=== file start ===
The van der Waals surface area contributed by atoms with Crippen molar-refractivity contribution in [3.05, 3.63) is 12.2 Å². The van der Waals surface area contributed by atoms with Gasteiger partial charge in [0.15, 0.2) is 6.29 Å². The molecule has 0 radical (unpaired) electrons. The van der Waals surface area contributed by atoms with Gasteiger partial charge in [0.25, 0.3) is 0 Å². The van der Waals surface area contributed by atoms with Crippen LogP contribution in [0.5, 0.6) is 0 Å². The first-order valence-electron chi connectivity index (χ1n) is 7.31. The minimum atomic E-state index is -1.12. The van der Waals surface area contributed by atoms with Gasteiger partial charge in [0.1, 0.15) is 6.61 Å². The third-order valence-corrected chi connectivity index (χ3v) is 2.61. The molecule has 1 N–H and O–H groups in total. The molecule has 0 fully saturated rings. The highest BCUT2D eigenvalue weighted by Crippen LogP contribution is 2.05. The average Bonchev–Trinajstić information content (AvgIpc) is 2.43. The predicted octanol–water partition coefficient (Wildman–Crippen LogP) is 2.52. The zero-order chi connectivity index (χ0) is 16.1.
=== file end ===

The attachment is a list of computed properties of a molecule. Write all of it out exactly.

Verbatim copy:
The van der Waals surface area contributed by atoms with Crippen molar-refractivity contribution in [3.05, 3.63) is 12.2 Å². The van der Waals surface area contributed by atoms with Gasteiger partial charge in [0.15, 0.2) is 6.29 Å². The molecule has 0 radical (unpaired) electrons. The van der Waals surface area contributed by atoms with Gasteiger partial charge in [0.25, 0.3) is 0 Å². The van der Waals surface area contributed by atoms with Crippen LogP contribution in [0.5, 0.6) is 0 Å². The first-order valence-electron chi connectivity index (χ1n) is 7.31. The minimum atomic E-state index is -1.12. The van der Waals surface area contributed by atoms with Gasteiger partial charge in [0.1, 0.15) is 6.61 Å². The third-order valence-corrected chi connectivity index (χ3v) is 2.61. The molecule has 1 N–H and O–H groups in total. The molecule has 0 fully saturated rings. The highest BCUT2D eigenvalue weighted by Crippen LogP contribution is 2.05. The average Bonchev–Trinajstić information content (AvgIpc) is 2.43. The predicted octanol–water partition coefficient (Wildman–Crippen LogP) is 2.52. The zero-order chi connectivity index (χ0) is 16.1.